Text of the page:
Strike Magazine Saint Augustine Issue 04

Page 38

The Principles of Being

Issue 04
Saint Augustine

issue 04 staff list

Cover photo by Kathryn Hennessy Photo by Shauna Gentile



Abby Martos

Creative Director

Grace Garlesky



Michaela Rataiczak

Emely Aurora Rodriguez Perez Lindsey Murray Josi Riggert

Fashion Director Sarah Hansen

Fashion Assistant Genevieve Lococo

PR Director Abigail Simpson

PR Assistants

Caroline Diefendorf Cameron Buttrick

Marketing Director Whitney Van Syckle Marketing Assistant Lilly Dietz

Casting Director Jessica Lubbers

Social Media Director

Gemma Hansen Social Media Assistant Hannah McGonagle

External Writing

Copy Editor

Madison Sloan

Blog Director

Marissa DeMaio Writers

Macie Hebert

Piper Leistman Ainsley McCullen Breanna Hailes

Maya Kayyal


Allyson Woods Jessica Lubbers Lindsey Murray Alexis Maenza Gabriella Fasciani

Beauty Director Keeli Scarlett

Makeup Artist Sarah Hansen

Production Director Shauna Gentile

Production Assistants Maya Grant Jennifer Dang Alexis Jade Maenza

Photo Director Kathryn Hennessy


Brooke Rhonemus Caitlin Gurley Daisy Pflaum Shauna Gentile Jana Klinger

Videography Director Marysa Tuttle


Brooke Rhonemus Macie Hebert

the principles of

Inspired by popular science fiction themes and the concept of metaphysics, The Principles of Being explores the five fundamental states of being in an attempt to answer two seemingly abstract questions: “What is there?” and “What is it like?” The state of symmetry exists in the space between the metaverse and reality, formed through the emergence of new technologies and AI, thereby cultivating the emanation of an elite social, physical, and intellectual harmony. The second state, the state of consciousness, is found within our own internal and external existence. It is static and unsettled, seemingly omniscient in its ability to be everything and nothing all at once. Next is the state of tranquility, emerging from transcendent utopias that only seem to exist in dreams. It is the stillness we find in those rare perfect moments, so perfect we hardly believe they ever even existed, yet it always comes back to us in a breath, and then it’s gone again. Then there is the synthesized state, a carefully engineered perception in which to imitate the unattainable ideal. It sacrifices the state of humanity to assimilate a perfect entity without error. Finally, there is the state of sexuality, unpredictable and passionate. It is the impetus of our desires and the expression of our cardinal humanity.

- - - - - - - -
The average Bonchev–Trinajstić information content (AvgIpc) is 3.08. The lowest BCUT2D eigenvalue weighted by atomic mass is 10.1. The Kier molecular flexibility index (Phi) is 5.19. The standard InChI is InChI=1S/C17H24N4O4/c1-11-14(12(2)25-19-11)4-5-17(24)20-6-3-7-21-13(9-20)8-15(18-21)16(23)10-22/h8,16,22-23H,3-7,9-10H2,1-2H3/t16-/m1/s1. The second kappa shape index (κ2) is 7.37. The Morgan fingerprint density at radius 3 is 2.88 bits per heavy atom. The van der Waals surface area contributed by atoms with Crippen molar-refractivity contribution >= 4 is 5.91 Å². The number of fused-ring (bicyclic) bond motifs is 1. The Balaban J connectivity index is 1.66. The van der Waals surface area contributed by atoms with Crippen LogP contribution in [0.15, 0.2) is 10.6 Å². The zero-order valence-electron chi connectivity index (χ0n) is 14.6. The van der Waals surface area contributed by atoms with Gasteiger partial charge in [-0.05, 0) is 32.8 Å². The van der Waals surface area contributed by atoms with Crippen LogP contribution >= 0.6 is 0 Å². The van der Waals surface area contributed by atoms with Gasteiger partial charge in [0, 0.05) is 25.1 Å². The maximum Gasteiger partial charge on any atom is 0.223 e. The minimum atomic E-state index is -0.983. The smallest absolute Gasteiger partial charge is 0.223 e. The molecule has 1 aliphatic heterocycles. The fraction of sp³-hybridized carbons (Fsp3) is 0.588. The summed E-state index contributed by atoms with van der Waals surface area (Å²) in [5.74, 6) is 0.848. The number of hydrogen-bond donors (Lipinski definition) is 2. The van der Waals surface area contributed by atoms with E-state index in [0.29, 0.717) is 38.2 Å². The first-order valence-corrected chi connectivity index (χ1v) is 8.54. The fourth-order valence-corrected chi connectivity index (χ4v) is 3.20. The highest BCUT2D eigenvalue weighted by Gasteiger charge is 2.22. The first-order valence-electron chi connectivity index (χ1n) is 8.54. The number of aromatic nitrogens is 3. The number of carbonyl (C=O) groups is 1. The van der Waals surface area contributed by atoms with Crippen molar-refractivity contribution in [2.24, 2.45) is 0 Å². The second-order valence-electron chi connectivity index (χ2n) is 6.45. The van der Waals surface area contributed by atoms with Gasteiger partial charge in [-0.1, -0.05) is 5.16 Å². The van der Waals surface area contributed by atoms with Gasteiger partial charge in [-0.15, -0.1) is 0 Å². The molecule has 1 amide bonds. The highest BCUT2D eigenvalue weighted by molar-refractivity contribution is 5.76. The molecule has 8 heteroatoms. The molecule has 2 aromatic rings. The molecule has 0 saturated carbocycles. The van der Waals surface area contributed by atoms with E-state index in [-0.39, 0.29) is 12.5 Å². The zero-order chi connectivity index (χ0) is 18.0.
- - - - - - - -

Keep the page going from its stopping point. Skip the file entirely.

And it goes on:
Photo by Shauna Gentile

Letter From The Editors

We made it, and when I say we made it I mean we MADE IT! To say that I am thrilled to be presenting Issue 04 to you would be an understatement. Issue 04 has been my most challenging issue to produce to-date. Actually, it’s more like my most challenging project ever. And I’ve never been more proud of anything in my life.

Throughout every obstacle that came our way, this team never gave up and never stopped dreaming with me. I am truly blown away day after day by the talent, drive, and passion that the members of this staff have for this magazine. I can never truly express how grateful I am for each and every member. Together we are an unstoppable force and a leading body of next-generation creatives. Thank you all for trusting me for another issue and for always giving your all.

Issue 04 is about giving up control, control of our futures, our environments, ourselves, or whatever it is. For my whole life, I’ve always needed to be in control. I lived inside this little box that I built for myself and acted like a prisoner when I was in fact the person holding the key. I imposed limitations on myself because I thought I could only do one thing or be one way when really we were made to be limitless. So I smashed that little box and never looked back.

For this issue I wanted to push limits and lose control. Sounds scary, I know, it was. But it was also so rewarding. I navigated the unknown first with apprehension and curiosity, but eventually I took it up with tenacity and perhaps a little bit of thrill. The result was beyond anything I ever could have dreamed of. I’ve found that life is so much more beautiful, so much more exciting, and so much more fulfilling when you lose control and take a leap of faith into the unknown.